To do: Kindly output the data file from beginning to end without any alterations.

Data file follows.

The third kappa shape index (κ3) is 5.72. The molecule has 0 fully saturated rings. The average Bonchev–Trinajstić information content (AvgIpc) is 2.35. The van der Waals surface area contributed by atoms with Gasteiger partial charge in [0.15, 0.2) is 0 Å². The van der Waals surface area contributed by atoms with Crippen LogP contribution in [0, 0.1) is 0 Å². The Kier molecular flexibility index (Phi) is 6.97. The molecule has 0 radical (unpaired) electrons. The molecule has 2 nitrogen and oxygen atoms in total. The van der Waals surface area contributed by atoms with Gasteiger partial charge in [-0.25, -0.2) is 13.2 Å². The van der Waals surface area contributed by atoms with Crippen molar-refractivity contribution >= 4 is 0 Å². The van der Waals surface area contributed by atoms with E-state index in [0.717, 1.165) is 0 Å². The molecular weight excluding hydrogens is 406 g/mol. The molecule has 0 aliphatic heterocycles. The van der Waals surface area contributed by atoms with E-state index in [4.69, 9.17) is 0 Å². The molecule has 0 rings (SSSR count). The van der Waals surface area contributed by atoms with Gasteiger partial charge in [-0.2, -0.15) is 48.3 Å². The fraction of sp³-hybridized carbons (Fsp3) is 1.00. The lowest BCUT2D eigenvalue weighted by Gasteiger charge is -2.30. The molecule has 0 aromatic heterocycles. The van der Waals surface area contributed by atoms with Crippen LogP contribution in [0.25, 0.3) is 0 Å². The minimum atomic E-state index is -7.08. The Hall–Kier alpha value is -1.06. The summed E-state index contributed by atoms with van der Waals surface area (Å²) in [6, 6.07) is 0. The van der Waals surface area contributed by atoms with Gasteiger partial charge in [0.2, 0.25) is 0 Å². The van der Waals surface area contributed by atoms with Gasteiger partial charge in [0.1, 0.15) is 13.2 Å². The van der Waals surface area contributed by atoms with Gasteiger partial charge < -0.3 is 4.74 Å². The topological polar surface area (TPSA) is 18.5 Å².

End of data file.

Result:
The third kappa shape index (κ3) is 5.72. The molecule has 0 fully saturated rings. The average Bonchev–Trinajstić information content (AvgIpc) is 2.35. The van der Waals surface area contributed by atoms with Gasteiger partial charge in [0.15, 0.2) is 0 Å². The van der Waals surface area contributed by atoms with Crippen LogP contribution in [0, 0.1) is 0 Å². The Kier molecular flexibility index (Phi) is 6.97. The molecule has 0 radical (unpaired) electrons. The molecule has 2 nitrogen and oxygen atoms in total. The van der Waals surface area contributed by atoms with Gasteiger partial charge in [-0.25, -0.2) is 13.2 Å². The van der Waals surface area contributed by atoms with Crippen molar-refractivity contribution >= 4 is 0 Å². The van der Waals surface area contributed by atoms with E-state index in [0.717, 1.165) is 0 Å². The molecular weight excluding hydrogens is 406 g/mol. The molecule has 0 aliphatic heterocycles. The van der Waals surface area contributed by atoms with E-state index in [4.69, 9.17) is 0 Å². The molecule has 0 rings (SSSR count). The van der Waals surface area contributed by atoms with Gasteiger partial charge in [-0.2, -0.15) is 48.3 Å². The fraction of sp³-hybridized carbons (Fsp3) is 1.00. The lowest BCUT2D eigenvalue weighted by Gasteiger charge is -2.30. The molecule has 0 aromatic heterocycles. The van der Waals surface area contributed by atoms with Crippen LogP contribution in [0.25, 0.3) is 0 Å². The minimum atomic E-state index is -7.08. The Hall–Kier alpha value is -1.06. The summed E-state index contributed by atoms with van der Waals surface area (Å²) in [6, 6.07) is 0. The van der Waals surface area contributed by atoms with Gasteiger partial charge in [0.2, 0.25) is 0 Å². The van der Waals surface area contributed by atoms with Gasteiger partial charge in [0.1, 0.15) is 13.2 Å². The van der Waals surface area contributed by atoms with Gasteiger partial charge < -0.3 is 4.74 Å². The topological polar surface area (TPSA) is 18.5 Å².